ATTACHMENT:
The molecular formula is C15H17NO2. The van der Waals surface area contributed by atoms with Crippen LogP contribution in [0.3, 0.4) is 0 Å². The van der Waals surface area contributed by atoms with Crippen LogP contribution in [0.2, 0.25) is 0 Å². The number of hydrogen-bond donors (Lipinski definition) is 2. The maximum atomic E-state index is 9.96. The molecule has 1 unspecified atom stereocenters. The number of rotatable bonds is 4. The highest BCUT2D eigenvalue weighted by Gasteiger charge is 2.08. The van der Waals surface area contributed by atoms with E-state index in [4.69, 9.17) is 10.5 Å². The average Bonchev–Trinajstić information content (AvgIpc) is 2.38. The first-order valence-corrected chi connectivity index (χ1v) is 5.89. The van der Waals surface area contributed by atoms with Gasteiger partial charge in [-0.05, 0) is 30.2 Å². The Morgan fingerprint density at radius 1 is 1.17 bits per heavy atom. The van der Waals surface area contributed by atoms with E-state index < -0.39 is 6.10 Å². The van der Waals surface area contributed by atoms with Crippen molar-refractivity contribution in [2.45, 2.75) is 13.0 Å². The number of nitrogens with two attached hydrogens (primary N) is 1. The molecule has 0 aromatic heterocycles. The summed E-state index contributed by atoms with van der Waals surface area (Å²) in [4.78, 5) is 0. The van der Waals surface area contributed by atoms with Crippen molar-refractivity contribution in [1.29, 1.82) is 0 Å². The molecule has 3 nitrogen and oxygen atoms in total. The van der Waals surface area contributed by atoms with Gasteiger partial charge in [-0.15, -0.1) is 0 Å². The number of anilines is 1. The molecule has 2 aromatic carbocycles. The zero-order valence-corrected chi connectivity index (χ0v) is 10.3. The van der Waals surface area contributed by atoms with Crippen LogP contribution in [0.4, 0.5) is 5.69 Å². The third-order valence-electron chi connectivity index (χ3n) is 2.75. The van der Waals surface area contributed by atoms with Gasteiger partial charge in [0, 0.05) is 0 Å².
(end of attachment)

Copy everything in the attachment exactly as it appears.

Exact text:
The molecular formula is C15H17NO2. The van der Waals surface area contributed by atoms with Crippen LogP contribution in [0.3, 0.4) is 0 Å². The van der Waals surface area contributed by atoms with Crippen LogP contribution in [0.2, 0.25) is 0 Å². The number of hydrogen-bond donors (Lipinski definition) is 2. The maximum atomic E-state index is 9.96. The molecule has 1 unspecified atom stereocenters. The number of rotatable bonds is 4. The highest BCUT2D eigenvalue weighted by Gasteiger charge is 2.08. The van der Waals surface area contributed by atoms with E-state index in [4.69, 9.17) is 10.5 Å². The average Bonchev–Trinajstić information content (AvgIpc) is 2.38. The first-order valence-corrected chi connectivity index (χ1v) is 5.89. The van der Waals surface area contributed by atoms with Gasteiger partial charge in [-0.05, 0) is 30.2 Å². The Morgan fingerprint density at radius 1 is 1.17 bits per heavy atom. The van der Waals surface area contributed by atoms with E-state index < -0.39 is 6.10 Å². The van der Waals surface area contributed by atoms with Crippen molar-refractivity contribution in [2.45, 2.75) is 13.0 Å². The number of nitrogens with two attached hydrogens (primary N) is 1. The molecule has 0 aromatic heterocycles. The summed E-state index contributed by atoms with van der Waals surface area (Å²) in [4.78, 5) is 0. The van der Waals surface area contributed by atoms with Crippen molar-refractivity contribution in [1.29, 1.82) is 0 Å². The molecule has 3 nitrogen and oxygen atoms in total. The van der Waals surface area contributed by atoms with Gasteiger partial charge in [-0.15, -0.1) is 0 Å². The number of anilines is 1. The molecule has 2 aromatic carbocycles. The zero-order valence-corrected chi connectivity index (χ0v) is 10.3. The van der Waals surface area contributed by atoms with Crippen LogP contribution in [0.4, 0.5) is 5.69 Å². The third-order valence-electron chi connectivity index (χ3n) is 2.75. The van der Waals surface area contributed by atoms with Gasteiger partial charge in [0, 0.05) is 0 Å².